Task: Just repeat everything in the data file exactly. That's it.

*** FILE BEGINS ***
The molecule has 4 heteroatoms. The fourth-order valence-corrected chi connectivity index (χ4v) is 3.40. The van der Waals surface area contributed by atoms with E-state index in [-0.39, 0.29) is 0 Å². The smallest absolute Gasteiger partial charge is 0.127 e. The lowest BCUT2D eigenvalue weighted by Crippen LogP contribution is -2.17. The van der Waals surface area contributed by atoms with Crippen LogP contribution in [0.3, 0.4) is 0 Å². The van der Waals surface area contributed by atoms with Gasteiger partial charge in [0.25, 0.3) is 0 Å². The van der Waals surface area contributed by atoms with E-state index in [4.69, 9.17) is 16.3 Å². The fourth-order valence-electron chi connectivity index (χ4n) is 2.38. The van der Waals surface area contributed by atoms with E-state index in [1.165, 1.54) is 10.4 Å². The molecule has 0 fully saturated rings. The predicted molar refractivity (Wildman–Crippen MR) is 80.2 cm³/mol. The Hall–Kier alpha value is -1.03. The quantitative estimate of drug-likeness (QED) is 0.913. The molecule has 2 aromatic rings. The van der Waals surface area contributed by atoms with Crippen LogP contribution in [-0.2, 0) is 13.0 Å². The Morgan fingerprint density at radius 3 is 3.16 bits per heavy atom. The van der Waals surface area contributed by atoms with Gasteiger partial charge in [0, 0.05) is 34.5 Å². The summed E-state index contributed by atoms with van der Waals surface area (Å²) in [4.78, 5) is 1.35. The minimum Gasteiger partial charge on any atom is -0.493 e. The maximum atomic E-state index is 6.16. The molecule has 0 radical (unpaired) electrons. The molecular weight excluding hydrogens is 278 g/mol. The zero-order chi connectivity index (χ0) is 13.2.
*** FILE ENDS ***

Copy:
The molecule has 4 heteroatoms. The fourth-order valence-corrected chi connectivity index (χ4v) is 3.40. The van der Waals surface area contributed by atoms with E-state index in [-0.39, 0.29) is 0 Å². The smallest absolute Gasteiger partial charge is 0.127 e. The lowest BCUT2D eigenvalue weighted by Crippen LogP contribution is -2.17. The van der Waals surface area contributed by atoms with Crippen LogP contribution in [0.3, 0.4) is 0 Å². The van der Waals surface area contributed by atoms with Gasteiger partial charge in [0.25, 0.3) is 0 Å². The van der Waals surface area contributed by atoms with E-state index in [4.69, 9.17) is 16.3 Å². The fourth-order valence-electron chi connectivity index (χ4n) is 2.38. The van der Waals surface area contributed by atoms with E-state index in [1.165, 1.54) is 10.4 Å². The molecule has 0 fully saturated rings. The predicted molar refractivity (Wildman–Crippen MR) is 80.2 cm³/mol. The Hall–Kier alpha value is -1.03. The quantitative estimate of drug-likeness (QED) is 0.913. The molecule has 2 aromatic rings. The van der Waals surface area contributed by atoms with Crippen LogP contribution in [-0.2, 0) is 13.0 Å². The Morgan fingerprint density at radius 3 is 3.16 bits per heavy atom. The van der Waals surface area contributed by atoms with Gasteiger partial charge in [0, 0.05) is 34.5 Å². The summed E-state index contributed by atoms with van der Waals surface area (Å²) in [4.78, 5) is 1.35. The minimum Gasteiger partial charge on any atom is -0.493 e. The maximum atomic E-state index is 6.16. The molecule has 0 radical (unpaired) electrons. The molecular weight excluding hydrogens is 278 g/mol. The zero-order chi connectivity index (χ0) is 13.2.